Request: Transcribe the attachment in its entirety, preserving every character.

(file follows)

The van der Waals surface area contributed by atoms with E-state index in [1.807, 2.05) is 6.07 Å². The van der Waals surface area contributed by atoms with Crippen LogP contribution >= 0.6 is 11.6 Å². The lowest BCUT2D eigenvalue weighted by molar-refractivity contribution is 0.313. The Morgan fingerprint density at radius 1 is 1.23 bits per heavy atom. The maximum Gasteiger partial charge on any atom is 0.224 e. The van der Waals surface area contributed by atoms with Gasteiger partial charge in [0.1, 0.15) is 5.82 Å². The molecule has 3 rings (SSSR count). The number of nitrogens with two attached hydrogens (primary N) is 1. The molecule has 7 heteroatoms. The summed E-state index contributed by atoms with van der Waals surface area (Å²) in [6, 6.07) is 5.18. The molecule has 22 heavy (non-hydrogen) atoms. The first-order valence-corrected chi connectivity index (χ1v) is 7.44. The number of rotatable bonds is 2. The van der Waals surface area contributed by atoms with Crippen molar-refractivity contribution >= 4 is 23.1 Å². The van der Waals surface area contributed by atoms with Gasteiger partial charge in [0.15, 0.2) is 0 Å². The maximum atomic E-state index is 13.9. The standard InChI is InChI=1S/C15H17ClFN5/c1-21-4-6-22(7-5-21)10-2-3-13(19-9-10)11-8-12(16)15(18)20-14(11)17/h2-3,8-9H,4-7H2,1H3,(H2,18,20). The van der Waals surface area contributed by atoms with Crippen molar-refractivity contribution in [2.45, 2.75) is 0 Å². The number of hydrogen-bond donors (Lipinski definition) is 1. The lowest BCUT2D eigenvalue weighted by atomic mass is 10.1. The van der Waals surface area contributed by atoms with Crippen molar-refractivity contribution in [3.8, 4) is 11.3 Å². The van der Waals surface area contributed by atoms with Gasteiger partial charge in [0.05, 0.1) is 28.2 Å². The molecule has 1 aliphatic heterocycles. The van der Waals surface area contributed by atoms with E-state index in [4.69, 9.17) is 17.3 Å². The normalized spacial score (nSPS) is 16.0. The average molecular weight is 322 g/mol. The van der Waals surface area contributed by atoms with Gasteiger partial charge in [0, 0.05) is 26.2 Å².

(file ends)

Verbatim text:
The van der Waals surface area contributed by atoms with E-state index in [1.807, 2.05) is 6.07 Å². The van der Waals surface area contributed by atoms with Crippen LogP contribution >= 0.6 is 11.6 Å². The lowest BCUT2D eigenvalue weighted by molar-refractivity contribution is 0.313. The Morgan fingerprint density at radius 1 is 1.23 bits per heavy atom. The maximum Gasteiger partial charge on any atom is 0.224 e. The van der Waals surface area contributed by atoms with Gasteiger partial charge in [0.1, 0.15) is 5.82 Å². The molecule has 3 rings (SSSR count). The number of nitrogens with two attached hydrogens (primary N) is 1. The molecule has 7 heteroatoms. The summed E-state index contributed by atoms with van der Waals surface area (Å²) in [6, 6.07) is 5.18. The molecule has 22 heavy (non-hydrogen) atoms. The first-order valence-corrected chi connectivity index (χ1v) is 7.44. The number of rotatable bonds is 2. The van der Waals surface area contributed by atoms with Crippen molar-refractivity contribution >= 4 is 23.1 Å². The van der Waals surface area contributed by atoms with Gasteiger partial charge in [0.15, 0.2) is 0 Å². The maximum atomic E-state index is 13.9. The standard InChI is InChI=1S/C15H17ClFN5/c1-21-4-6-22(7-5-21)10-2-3-13(19-9-10)11-8-12(16)15(18)20-14(11)17/h2-3,8-9H,4-7H2,1H3,(H2,18,20). The van der Waals surface area contributed by atoms with Crippen molar-refractivity contribution in [2.45, 2.75) is 0 Å². The number of hydrogen-bond donors (Lipinski definition) is 1. The lowest BCUT2D eigenvalue weighted by atomic mass is 10.1. The van der Waals surface area contributed by atoms with Crippen molar-refractivity contribution in [3.8, 4) is 11.3 Å². The van der Waals surface area contributed by atoms with Gasteiger partial charge in [0.05, 0.1) is 28.2 Å². The molecule has 1 aliphatic heterocycles. The van der Waals surface area contributed by atoms with E-state index in [4.69, 9.17) is 17.3 Å². The normalized spacial score (nSPS) is 16.0. The average molecular weight is 322 g/mol. The van der Waals surface area contributed by atoms with Gasteiger partial charge in [0, 0.05) is 26.2 Å².